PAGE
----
Fire Damage: 6 Easy Tips to Stop the Loose Fuse

Fire Damage: 6 Easy Tips to Stop the Loose Fuse

By Samuel Ott

 There’s nothing worse than coming home to find it looking like this, charred with fire damage.

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Your life comes to a screeching halt as you watch in horror. It’s a good thing you weren’t inside. Worse yet, what if a family member was? Unfortunately, most house fires can be avoided. It’s all about being safe.

 There are many ways a fire can be caused. Here are some tips for what to look for and how to prevent potential fires in and around your home:

  1. Clean out lint traps:  My mother has preached this to me since day one. Every time you do a load of laundry, clean out the lent trap. Lent is highly flammable, so do laundry with care.
  2. Space heaters need their space: If you use a space heater, keep it clear of any article of clothing, curtains or furnishings. Don’t forget to turn it off before you leave!
  3. Check wirings and circuits: If you look behind your TV and can’t see the ground or there’s a ball of wire, I think it’s a good time to reorganize. Keeping too many wires and cords together can cause overheating. Plus, you don’t want to overload the circuits. Unplug electrical appliances before going to bed or leaving the house. Plus, this can save on energy costs.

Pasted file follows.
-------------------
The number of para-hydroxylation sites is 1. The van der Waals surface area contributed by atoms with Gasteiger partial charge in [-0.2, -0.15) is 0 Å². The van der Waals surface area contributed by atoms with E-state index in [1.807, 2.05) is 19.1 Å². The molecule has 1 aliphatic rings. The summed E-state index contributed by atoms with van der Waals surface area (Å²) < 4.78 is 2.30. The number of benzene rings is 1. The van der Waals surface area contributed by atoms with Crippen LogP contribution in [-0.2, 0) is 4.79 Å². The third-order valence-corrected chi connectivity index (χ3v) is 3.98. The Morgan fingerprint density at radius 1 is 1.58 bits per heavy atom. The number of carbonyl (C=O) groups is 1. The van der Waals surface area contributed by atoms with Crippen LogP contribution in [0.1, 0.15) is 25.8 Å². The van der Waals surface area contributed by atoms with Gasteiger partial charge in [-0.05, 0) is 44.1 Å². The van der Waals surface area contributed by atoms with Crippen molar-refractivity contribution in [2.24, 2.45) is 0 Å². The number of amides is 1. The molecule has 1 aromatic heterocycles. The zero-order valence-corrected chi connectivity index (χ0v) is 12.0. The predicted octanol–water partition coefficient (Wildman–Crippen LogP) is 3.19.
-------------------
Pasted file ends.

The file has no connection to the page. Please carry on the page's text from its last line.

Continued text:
4. Test smoke detectors: They can save your life, but only if you keep them alive. Change their batteries twice a year, but it doesn’t stop there. Regularly test to see if they are functioning properly.
  5. No smoking: Take your smoke break outside. No exceptions. When you throw away your cigarette butts, make sure to wet the end.
  6. Don’t let your meal cook itself: Never leave your kitchen post without turning off the stove, oven or any other cooking appliance. This is only asking for trouble. Also, make sure to cook safely by keep any flammable objects away from appliances.

If you’re ever unsure about a potential fire hazard, just give it some thought. If you find you keep second guessing yourself, then it might be a good idea not to do it. There are two types of knowledge in these situations, semantic and instinct; what you do because of what you know and what you think you should do. It never hurts to know as much as you can in order to do the right thing, but sometimes it’s your instinct that saves the day.